Nursing is a challenging profession – mentally, emotionally, and even physically! Nurses are burning out at an alarming rate from poor hospital systems and the compacting issues of COVID, causing our profession to leave the bedside at an alarming rate in search of jobs with less stress and more money. Gone are the days where nurses are accepting payments in the form of pizza parties… we want real change. But until that happens, how do you – as a nurse – take care of yourself, prevent burnout, and stay doing what you love?
After experiencing nurse burnout only one year into my career as a NICU nurse (read about it below), I went out in search of what exactly was causing my burnout, and how to get “over” it. What I learned was that filling my cup on my days off, doing what I loved, ultimately allowed me to return to the hospital and better take care of my patients. And thus the “8 Day Vacay” was born.
My Story of Nurse Burnout
I graduated nursing school in 2014 and headed straight to work in Kansas City as a new grad NICU nurse. (Yes, you can get a job straight out of nursing school as a NICU nurse). Only one year into my nursing career I felt the familiar pangs of burnout. Although at the time, I wouldn’t have classified it as burnout. I felt tired, irritable, and had a general sense of not wanting to go to work. I would look at nurses who had been on the floor for 30+ years and wonder, “How do they keep showing up?”
Fast forward two years after starting my career as a nurse and I left Kansas City to pursue travel nursing. While that filled me up enormously, I still had a nagging feeling that there was more out there. After signing two contracts in Omaha, Nebraska, I pursued the idea of being a volunteer nurse.
Fast forward to three years into my career as a nurse… I had taken a volunteer job as a NICU nurse in Skopje, North Macedonia teaching nurses how to use basic NICU equipment such as PICC lines, UVC lines, oscillators, and more. I realized that while I was working more hours and more days a week, I felt more refreshed than ever! As I took a deep dive into that, I realized that by doing what I loved – traveling solo on the weekends, exploring different countries, meeting new people, and learning about new cultures I was filling my cup, and thus returning to work as a better nurse both for my patients and my co-workers.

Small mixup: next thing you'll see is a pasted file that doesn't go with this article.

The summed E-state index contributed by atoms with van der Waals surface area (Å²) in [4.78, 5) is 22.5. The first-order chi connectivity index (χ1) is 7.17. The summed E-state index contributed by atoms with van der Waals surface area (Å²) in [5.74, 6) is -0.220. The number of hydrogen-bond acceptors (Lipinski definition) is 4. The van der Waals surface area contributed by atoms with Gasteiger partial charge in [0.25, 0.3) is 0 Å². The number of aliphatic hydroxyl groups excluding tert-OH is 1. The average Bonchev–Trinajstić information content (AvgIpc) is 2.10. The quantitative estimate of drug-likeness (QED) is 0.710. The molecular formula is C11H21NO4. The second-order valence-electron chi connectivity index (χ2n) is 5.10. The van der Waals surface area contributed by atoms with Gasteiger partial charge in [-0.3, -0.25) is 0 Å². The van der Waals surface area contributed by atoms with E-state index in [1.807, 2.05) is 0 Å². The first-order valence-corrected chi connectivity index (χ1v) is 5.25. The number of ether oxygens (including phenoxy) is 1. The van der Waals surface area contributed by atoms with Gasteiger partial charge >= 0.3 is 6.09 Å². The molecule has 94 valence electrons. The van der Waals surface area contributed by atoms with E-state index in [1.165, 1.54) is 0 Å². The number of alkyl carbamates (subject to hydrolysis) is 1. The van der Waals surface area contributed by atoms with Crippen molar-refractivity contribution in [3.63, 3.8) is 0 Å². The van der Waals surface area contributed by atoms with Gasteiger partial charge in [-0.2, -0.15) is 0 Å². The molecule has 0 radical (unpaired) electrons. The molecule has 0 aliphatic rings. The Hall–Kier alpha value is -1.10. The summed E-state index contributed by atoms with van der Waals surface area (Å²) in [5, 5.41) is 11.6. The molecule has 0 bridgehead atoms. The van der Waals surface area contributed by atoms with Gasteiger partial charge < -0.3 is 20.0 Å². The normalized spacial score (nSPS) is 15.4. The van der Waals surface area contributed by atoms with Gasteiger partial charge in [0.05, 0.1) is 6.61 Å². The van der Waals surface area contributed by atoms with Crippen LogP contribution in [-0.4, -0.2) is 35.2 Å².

When I got back to the United States I decided to continue with the idea that traveling allowed me to be a better nurse and thus began my travel nurse journey that took me all over the United States. I focused on working six months a year and taking six months off to travel, but I also focused on how to still escape the mundane (at times) life of nursing while I’m on an assignment or if I were to be a staff nurse. And that is how the “8 Day Vacay” was born.
Do you want to be a travel nurse? Read about all of the states I’ve lived in as a traveler!
What is the “8 Day Vacay”?
So what exactly is the “8 Day Vacay”? In short, the “8 Day Vacay” is a way for nurses to step away from the bedside, see the world, and come back refreshed and ready to take on the week. It allows for 8 days off without any need to take PTO by working the first three days of week one and the last three days of week two. This means that if you’re fresh out of PTO, you can still take a vacation!
For more information on the “8 Day Vacay” read: A Guide to the “8 Day Vacay”
Tips for Making the Most Out of Your “8 Day Vacay”
I love nothing more than a spontaneous trip where you show up in a country and don’t have any plans at all. You fly by the seat of your pants and only go where locals tell you to go. But when planning an “8 Day Vacay”, I highly recommend putting a bit more thought into your trip so that you can make the most out of your 8 days on vacation. Here are my best tips for how to get the most out of your trip!
PLAN, PLAN, AND PLAN SOME MORE